The British government has awarded British gunmaker BAE Systems a £4 billion ($7.6 billion) contract under the AUKUS program to build attack submarines.
- The contract will see BAE Systems develop the SSN-AUKUS class submarines until 2028
- The British gunmaker will now begin detailed design work on the new vessel
- The submarines will replace Britain’s Astute-class nuclear submarines and Australia’s aging Collins-class fleet.
The British, Australian and US governments unveiled details of the program in March, which will see Australia supply nuclear-powered attack submarines from the early 2030s to help counter the ambitions of the China in the Indo-Pacific region.
Britain, which will also operate the submarines, is gearing its foreign and defense policy toward the region and also seeking trade deals with fast-growing economies since leaving the European Union.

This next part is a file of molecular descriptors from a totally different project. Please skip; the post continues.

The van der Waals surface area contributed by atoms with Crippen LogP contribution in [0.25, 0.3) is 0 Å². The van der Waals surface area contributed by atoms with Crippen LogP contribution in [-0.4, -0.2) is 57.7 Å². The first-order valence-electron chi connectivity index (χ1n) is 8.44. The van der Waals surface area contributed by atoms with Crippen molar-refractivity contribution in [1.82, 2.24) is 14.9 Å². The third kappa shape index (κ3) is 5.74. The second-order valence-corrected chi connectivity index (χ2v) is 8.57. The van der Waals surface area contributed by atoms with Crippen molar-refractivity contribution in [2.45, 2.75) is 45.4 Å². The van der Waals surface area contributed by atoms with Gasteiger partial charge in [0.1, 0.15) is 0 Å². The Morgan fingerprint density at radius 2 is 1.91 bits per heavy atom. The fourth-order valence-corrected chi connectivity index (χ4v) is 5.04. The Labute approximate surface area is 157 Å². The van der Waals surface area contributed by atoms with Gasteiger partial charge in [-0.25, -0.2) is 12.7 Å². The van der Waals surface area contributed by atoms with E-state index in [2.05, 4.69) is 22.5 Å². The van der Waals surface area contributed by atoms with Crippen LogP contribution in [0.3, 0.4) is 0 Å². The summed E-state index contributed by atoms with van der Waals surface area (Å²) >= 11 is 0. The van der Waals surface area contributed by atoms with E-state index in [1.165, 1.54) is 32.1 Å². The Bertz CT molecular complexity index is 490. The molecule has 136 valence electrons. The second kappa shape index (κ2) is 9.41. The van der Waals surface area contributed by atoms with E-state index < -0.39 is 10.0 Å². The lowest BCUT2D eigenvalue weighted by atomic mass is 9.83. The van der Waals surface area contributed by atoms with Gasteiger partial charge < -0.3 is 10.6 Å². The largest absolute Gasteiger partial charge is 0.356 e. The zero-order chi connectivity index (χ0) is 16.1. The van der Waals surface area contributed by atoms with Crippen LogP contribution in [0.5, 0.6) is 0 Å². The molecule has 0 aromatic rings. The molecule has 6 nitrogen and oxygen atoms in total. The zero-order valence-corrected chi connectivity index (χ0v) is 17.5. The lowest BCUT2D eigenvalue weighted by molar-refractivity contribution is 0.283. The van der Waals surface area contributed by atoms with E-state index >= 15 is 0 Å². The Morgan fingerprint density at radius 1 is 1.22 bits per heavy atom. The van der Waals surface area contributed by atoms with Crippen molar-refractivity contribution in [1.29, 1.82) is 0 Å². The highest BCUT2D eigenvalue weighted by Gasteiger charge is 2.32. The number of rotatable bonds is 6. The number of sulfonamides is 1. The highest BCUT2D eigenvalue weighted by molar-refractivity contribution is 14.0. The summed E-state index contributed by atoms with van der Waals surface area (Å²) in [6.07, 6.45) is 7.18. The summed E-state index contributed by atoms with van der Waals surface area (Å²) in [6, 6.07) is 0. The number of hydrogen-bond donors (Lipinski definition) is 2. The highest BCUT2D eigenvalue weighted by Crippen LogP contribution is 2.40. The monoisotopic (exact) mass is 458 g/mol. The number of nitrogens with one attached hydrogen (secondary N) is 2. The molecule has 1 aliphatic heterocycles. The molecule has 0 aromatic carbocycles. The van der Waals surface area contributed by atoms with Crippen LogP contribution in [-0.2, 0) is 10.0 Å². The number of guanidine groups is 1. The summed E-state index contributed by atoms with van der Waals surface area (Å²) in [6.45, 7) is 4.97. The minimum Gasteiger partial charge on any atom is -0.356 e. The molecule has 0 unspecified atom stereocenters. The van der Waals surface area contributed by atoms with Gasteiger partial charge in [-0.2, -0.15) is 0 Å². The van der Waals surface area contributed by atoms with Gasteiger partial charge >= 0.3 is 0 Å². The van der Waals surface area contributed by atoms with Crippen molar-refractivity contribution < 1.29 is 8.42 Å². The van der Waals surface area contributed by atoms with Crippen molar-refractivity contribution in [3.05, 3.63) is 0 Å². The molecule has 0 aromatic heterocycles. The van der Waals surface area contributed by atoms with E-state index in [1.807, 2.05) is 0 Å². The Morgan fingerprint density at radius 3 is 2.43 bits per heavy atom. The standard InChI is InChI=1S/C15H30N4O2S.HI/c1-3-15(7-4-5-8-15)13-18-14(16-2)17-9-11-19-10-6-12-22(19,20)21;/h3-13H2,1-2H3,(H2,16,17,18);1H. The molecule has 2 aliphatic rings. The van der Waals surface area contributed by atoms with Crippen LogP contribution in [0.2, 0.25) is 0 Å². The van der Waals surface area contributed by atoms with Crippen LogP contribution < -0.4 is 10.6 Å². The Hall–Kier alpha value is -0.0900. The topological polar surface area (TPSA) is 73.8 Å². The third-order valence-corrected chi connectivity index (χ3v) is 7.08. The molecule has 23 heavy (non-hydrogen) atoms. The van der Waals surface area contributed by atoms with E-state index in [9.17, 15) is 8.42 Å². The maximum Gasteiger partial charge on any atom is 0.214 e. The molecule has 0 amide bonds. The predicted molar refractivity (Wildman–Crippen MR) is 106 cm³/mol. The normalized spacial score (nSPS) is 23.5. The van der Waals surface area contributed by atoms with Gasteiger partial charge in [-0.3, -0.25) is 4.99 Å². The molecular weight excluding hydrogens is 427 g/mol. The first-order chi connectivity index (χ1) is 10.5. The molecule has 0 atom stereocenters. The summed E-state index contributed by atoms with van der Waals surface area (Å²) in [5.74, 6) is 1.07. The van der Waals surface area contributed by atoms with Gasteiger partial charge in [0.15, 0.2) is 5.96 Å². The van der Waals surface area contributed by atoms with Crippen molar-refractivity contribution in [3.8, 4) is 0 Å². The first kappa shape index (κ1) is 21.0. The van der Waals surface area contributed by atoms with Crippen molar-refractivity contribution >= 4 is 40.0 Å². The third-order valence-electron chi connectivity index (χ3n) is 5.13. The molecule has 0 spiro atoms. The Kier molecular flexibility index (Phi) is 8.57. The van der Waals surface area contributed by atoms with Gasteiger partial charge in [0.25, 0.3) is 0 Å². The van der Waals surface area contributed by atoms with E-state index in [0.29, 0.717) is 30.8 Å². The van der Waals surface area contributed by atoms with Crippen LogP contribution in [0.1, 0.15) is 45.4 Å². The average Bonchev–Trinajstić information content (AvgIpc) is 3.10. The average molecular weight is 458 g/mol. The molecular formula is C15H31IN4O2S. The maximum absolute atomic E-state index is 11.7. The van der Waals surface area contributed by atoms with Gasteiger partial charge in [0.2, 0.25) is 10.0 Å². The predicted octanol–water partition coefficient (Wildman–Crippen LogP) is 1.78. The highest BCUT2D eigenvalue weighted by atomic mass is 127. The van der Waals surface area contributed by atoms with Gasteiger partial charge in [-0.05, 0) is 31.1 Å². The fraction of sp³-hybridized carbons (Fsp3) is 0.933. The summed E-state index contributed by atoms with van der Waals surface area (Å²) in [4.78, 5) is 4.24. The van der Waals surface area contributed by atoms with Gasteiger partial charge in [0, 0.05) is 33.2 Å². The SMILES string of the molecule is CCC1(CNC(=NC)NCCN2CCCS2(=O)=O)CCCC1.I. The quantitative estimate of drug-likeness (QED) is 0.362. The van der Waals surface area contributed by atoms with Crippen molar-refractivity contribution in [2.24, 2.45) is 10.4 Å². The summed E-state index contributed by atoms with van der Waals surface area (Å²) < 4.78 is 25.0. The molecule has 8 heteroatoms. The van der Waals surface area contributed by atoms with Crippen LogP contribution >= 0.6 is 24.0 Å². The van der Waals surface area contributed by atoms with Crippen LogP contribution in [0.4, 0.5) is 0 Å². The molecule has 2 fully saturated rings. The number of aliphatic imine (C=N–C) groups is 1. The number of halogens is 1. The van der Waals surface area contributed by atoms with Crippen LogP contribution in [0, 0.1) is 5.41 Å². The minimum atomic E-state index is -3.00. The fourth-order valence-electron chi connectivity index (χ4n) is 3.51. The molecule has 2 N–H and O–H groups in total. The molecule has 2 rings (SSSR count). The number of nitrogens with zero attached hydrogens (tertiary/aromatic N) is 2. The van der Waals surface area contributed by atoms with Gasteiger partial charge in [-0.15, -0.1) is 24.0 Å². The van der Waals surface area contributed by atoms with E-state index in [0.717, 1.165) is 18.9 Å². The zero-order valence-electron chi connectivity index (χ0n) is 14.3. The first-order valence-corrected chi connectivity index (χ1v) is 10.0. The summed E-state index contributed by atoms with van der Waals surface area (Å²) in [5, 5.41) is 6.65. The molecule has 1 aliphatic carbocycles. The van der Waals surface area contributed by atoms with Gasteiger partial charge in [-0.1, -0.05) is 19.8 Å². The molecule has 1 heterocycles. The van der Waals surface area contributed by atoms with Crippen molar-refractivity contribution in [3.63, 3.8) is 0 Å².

BAE Systems, which previously said AUKUS would be “important” to the company, said in a statement that the Ministry of Defense had provided it with the necessary funding to cover development work until 2028, allowing it to to begin detailed design work on the submarines.
UK Defense Minister Grant Shapps said “the multi-billion pound investment in the AUKUS submarine program will help deliver the long-term hunter-killer submarine capabilities that the UK United needs.”
The contract will secure funding for infrastructure works at BAE Systems’ site in Barrow-in-Furness, northwest England, and the company says it will help fund 5,000 jobs.
BAE Systems said manufacturing of the submarines would begin towards the end of the decade, with the first SSN-AUKUS-class ship expected to be delivered in the late 2030s.
“This funding strengthens Government support for our UK submarine enterprise and allows us to refine the design and invest in critical skills and infrastructure to support our long-term national security,” said Charles Woodburn, CEO of BAE Systems.